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About Vickie Sullivan

Vickie Sullivan is internationally recognized as the top market strategist for thought leaders, professional speakers and B2B professional service firms. Specializing in brand and message strategies in crowded markets, she has helped thousands of talented people outsmart their competition since 1987.

Written by: Vickie Sullivan  |  August 12, 2015

3 Sales Messages Only Strategic Stories Can Communicate

Originally published by RainToday.com

Unless you’ve just splashed down from another planet, you know about the power of stories. They provide the proof and emotional context that can help buyers understand what you offer.

Unfortunately, this great tool is underused. It’s time to change that. Here are three strategic (and critical) messages that can be communicated only through stories and examples of the kinds of tales you can tell.

1. I Know My Stuff

To demonstrate credibility, most sales professionals take two approaches. They will either highlight the features of their solution or, if selling services, they will highlight their background with a few “I am great” stories. The problem with that is everyone talks about their methodology and impact. After a few conversations, all providers sound alike. Everyone is talented, is effective, and has great ideas. No one stands out.

The right story needs to showcase your credibility. And the best ones are conversations in disguise. The key: put yourself in “the one with the inside scoop” role with anecdotes about the issue or environment. The insights you give in the story will show that this is not your first rodeo. These stories will also demonstrate how your background or product can impact the client’s specific situation — all without talking about yourself. I call these “perspective” stories.

Example: A potential client and I were talking about new developments in the training industry. After telling a few stories about what I saw happening (complete with color commentary), he said, “This makes perfect sense. No one has explained these dynamics like you have.” This is the moment I knew I had the inside track.

2. I Understand You

Have you noticed that most conversations include both personal and business information? Buyers want to know who they are dealing with, especially if you are the one they will work with.

The biggest fear for many buyers is choosing the wrong person for the job. Stories that show how you approach your work lessen this concern. Many people drop the ball, though, when they expect their personality alone to show what it is like to work with them. Stories from the field can make that connection come alive.

Example: A potential client and I were talking about what makes her stand out in the marketplace. She said, “I tell the truth even when it gets me in trouble. And it usually does.” I laughed, and we traded stories about the lies people tell to get ahead. We then shared anecdotes about the trouble we get into when we tell it like it is. She and I quickly became kindred spirits. So when I told her my “perspective” stories (see above point), she believed my credibility.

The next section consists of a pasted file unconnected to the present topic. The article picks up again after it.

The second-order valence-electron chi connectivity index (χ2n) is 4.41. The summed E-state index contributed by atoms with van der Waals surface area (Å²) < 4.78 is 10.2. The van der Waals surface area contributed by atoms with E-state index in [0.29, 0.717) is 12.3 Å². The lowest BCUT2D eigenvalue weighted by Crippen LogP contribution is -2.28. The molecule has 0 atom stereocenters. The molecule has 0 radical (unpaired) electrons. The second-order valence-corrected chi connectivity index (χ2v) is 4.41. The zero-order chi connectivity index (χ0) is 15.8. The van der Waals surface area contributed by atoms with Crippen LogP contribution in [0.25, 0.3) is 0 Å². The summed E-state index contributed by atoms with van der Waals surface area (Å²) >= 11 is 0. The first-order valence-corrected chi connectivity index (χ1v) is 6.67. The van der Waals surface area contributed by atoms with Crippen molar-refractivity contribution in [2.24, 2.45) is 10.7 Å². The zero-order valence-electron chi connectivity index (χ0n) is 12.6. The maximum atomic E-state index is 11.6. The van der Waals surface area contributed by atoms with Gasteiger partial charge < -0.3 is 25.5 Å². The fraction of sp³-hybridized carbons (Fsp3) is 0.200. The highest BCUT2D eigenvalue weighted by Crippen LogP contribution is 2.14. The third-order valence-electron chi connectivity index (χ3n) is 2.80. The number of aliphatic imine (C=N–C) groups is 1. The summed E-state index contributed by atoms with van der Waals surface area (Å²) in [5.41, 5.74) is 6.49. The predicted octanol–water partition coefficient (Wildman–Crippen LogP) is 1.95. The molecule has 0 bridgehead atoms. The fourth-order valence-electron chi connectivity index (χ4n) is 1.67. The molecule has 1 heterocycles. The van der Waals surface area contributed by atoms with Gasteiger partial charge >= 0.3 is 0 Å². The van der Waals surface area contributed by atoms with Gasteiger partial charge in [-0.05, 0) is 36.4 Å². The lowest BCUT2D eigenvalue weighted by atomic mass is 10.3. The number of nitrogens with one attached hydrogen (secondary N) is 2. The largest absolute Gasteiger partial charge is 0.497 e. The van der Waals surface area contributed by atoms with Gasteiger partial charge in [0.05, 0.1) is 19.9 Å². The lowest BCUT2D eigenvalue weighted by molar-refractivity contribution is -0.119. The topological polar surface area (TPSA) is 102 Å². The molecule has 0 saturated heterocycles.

3. I Can Deliver

A lot of people use success stories to show their solution gets results. Again, because a lot of people tell these types of stories, it’s difficult to stand out.

The worst thing you can do here is go too far with narratives that brag. It’s tempting to focus on the successful project or client and tout your heroic effort. Do that more than once in any conversation, and you’ll look arrogant at best or, at worst, you won’t be believed at all.

It can be difficult to choose the best stories. Instead of focusing on the outcome, focus on the point you want to make. Before telling that story to your prospect, ask yourself: “What do I want the buyer to know that I can’t tell them? Does this story say anything about how my solution will impact them?” Run every story you use through this benchmark.

Example: I work with a client who takes pride in the customization of work. Instead of telling stories about how they customized, I suggested the sales team focus on the crazy things clients ask for. The humor was already there, so it didn’t look like the team was pontificating or bragging. The message to their prospective customers: you cannot surprise us. If we can fulfill those companies’ needs and meet those requests, your challenge will be easy.

The Strategic Story

The common denominator in the above stories: none features you as the star. They educate and connect. They go beyond touting your value and actually create value. And all of those stories address what buyers really want to know about you but don’t ask.

According to Experian Marketing Services, storytelling is so important that 46% of senior marketers surveyed cited it as their top priority for 2015. Translation: be prepared for a tidal wave of stories across all channels. The more spaghetti that gets thrown at the wall, the less that sticks. It’s time to get strategic.

Filed Under: Experts


About Vickie Sullivan

Vickie Sullivan is internationally recognized as the top market strategist for thought leaders, professional speakers and B2B professional service firms. Specializing in brand and message strategies in crowded markets, she has helped thousands of talented people outsmart their competition since 1987.